November 2nd, the Day of the Dead, used to be a fun day for me while growing up in Northern Mexico. The whole family would get together and go to a small town cemetery to clean the burial places of my grandparents, bring them fresh flowers, and say some prayers. The adults took care of all that while the kids impatiently waited for the action to start. After the cemetery duty was over, we would move to a neighboring hill and begin to set up a big tarp, build a fire, and start eating my mother’s and aunt’s delicacies. It was a de facto picnic and family reunion that I now miss. After a big lunch, all the cousins—around twenty of us— would go for what seemed a long hike in the surrounding semi desert hills. We would explore some abandoned mines, throw rocks at lizards, and pick up dry orégano. The harvest was good, about what the family consumed in a year. Sprinkled in menudo or any stew, I thought we were the only family that ate that wild herb. Life and travels would show me later that oregano was available everywhere I went and that not all oreganos are the same.
In Mexican food the oregano species Lippia graveolens is the preferred one. It is native to the Americas and grows almost everywhere in Mexico. It is used mainly in Menudo and Pozole and works wonders in dry chile sauces. The Southern European species of oregano (Origanum vulgare) was introduced in Mexico by the Spaniards, is the one found in Greece, Italy, France, Spain and Portugal, and is the appropriate herb for Mediterranean recipes. Other European and Asian species exist but while oreganos may seem to be all the same, their scientific names tell us that they are different plants belonging to different botanical families.
A native of Mexico, Hoja Santa (Piper auritum) also known as acuyo, tlanepa, or momo, was used by the Aztecs to aromatize cacao before the Europeans began to add sugar and create chocolate. It’s in the same genus as black pepper. The flavor of this herb resembles that of anis and it grows wild with its leaves measuring up to ten inches. Warm and humid climates are the best for its growth but it definitely hates cold weather. While living in Austin, Texas, I had a plant in my backyard. As soon as the temperature went below 70 degrees, I lost it, but as a good wild fighter, it would come back in the spring, just wonderful! My favorite use of it is to fry it and place it in the middle of tortillas and eggs in my huevos rancheros. The cuisines of the southeast of Mexico use it to wrap tamales and fish, add it to moles and sauces for flavor complexity, and at times in quesadillas. It is a pungent and versatile ingredient.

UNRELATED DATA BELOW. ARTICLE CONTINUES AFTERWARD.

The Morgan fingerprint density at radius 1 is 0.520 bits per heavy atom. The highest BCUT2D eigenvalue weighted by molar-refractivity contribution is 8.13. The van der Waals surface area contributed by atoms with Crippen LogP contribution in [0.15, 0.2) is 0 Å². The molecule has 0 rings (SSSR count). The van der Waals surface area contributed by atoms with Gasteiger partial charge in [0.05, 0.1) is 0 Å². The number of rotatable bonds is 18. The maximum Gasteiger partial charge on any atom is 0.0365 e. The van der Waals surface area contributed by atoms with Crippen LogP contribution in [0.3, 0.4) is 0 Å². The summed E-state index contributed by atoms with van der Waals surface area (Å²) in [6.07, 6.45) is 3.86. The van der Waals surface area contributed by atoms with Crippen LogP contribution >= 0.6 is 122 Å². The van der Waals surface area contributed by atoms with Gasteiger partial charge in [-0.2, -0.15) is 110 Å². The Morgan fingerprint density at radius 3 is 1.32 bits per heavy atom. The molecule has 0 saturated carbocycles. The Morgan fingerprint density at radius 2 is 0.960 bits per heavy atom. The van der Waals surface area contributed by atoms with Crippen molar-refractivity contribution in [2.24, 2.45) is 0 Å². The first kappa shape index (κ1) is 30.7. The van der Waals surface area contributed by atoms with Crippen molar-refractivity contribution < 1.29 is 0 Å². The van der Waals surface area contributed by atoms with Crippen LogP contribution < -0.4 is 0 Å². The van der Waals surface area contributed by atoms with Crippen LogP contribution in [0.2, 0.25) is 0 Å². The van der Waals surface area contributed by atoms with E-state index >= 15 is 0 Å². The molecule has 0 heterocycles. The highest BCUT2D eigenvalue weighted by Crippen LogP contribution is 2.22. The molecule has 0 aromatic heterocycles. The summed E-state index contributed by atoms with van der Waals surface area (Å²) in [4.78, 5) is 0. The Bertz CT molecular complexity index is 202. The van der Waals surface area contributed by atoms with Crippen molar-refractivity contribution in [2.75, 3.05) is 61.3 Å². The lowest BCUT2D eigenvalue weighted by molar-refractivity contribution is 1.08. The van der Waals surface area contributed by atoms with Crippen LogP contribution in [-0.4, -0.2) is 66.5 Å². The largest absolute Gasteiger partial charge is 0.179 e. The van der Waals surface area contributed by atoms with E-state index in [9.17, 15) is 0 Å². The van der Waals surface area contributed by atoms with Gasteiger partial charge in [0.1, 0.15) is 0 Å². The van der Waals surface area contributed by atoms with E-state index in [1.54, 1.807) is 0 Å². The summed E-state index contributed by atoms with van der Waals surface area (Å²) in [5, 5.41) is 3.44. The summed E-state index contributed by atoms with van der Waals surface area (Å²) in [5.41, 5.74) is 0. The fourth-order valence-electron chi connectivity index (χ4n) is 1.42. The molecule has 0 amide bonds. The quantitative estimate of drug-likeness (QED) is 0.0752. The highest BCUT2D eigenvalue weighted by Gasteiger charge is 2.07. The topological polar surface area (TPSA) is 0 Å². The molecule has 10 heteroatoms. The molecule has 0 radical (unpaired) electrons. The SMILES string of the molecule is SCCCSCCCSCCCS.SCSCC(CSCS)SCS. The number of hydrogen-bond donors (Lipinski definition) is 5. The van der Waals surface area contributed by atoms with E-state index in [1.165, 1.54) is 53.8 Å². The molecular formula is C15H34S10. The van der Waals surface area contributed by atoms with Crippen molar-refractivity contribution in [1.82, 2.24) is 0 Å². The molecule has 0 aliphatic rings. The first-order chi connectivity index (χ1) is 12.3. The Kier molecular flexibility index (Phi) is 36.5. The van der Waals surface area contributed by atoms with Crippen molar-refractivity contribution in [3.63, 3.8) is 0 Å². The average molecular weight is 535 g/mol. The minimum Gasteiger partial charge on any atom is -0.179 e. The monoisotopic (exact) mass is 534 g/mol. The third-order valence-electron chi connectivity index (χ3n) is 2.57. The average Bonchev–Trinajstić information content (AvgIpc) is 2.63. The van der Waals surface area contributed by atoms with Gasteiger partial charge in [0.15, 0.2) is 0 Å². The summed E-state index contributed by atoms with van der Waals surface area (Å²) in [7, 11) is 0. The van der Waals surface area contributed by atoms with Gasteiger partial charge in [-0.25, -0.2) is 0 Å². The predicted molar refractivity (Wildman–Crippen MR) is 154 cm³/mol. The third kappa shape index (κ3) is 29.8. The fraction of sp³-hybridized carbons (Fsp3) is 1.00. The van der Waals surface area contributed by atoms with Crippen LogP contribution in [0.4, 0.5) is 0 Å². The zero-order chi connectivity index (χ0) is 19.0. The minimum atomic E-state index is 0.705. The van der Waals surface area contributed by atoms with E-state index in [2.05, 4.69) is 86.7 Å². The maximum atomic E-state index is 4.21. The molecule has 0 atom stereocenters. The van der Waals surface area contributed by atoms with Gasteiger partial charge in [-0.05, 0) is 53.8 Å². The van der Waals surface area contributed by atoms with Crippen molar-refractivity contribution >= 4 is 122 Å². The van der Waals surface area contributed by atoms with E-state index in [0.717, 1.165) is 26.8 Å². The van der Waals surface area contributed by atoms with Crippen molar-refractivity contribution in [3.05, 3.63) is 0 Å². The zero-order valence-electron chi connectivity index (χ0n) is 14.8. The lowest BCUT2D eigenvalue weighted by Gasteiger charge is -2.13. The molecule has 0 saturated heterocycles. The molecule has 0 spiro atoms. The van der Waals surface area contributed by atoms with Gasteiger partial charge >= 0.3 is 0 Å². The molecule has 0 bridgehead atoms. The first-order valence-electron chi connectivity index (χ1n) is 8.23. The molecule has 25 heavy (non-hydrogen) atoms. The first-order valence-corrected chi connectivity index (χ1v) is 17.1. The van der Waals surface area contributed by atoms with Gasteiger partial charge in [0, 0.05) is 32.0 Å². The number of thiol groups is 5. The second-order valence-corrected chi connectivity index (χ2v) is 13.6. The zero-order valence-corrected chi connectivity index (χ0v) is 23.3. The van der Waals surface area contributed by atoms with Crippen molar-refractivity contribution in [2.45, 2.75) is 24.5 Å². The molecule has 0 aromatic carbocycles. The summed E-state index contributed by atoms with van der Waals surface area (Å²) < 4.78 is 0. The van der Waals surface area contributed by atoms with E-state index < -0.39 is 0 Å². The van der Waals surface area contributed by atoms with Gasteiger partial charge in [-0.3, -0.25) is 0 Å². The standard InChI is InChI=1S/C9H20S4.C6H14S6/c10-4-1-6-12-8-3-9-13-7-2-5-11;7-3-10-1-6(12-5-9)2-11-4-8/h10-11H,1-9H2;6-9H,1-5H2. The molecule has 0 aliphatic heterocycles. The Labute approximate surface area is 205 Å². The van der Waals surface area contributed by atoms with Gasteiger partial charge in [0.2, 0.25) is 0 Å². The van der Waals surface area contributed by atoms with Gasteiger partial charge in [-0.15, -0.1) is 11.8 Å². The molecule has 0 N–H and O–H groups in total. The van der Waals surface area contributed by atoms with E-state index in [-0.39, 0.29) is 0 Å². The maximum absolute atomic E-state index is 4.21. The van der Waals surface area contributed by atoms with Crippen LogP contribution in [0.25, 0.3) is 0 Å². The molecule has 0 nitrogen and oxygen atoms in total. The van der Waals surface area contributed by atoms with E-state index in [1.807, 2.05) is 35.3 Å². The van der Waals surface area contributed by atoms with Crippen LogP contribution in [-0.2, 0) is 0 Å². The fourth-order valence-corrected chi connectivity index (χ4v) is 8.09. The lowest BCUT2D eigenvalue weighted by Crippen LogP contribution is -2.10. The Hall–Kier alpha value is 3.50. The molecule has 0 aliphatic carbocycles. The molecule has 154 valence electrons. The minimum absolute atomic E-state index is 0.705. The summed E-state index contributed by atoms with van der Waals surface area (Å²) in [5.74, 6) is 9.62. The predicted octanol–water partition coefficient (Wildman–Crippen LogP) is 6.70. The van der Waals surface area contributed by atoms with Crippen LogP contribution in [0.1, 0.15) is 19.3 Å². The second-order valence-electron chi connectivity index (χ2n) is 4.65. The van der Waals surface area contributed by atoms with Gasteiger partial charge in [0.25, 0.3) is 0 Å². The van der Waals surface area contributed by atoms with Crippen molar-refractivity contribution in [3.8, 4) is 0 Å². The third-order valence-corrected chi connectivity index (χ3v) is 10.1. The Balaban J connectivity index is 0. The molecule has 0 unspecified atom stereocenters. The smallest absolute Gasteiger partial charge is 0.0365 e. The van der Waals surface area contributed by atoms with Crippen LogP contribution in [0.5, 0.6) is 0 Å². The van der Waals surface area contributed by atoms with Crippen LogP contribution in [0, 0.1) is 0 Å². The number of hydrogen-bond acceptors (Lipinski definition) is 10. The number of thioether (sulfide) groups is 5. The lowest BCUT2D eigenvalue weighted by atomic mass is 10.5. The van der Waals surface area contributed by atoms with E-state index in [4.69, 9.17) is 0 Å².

I once met a French chef living in California who couldn’t stand cilantro. I just couldn’t believe it! Being a Mexican. I couldn’t imagine that a culinary professional wouldn’t like pico de gallo or guacamole, where cilantro plays an important role in both flavor and looks. Left to flower and set seed, cilantro (Coriandrum sativum) produces coriander seed, a spice used to flavor vinegars and oils, and it is an important ingredient in curries. In recent years, Mexico has more than doubled the export volume of fresh cilantro to the U.S.A., Canada, and Europe, reaching around 65,000 tons per year. It is eaten fresh on salsas and tacos, soups and salads. Try it on sandwiches, you’ll love it!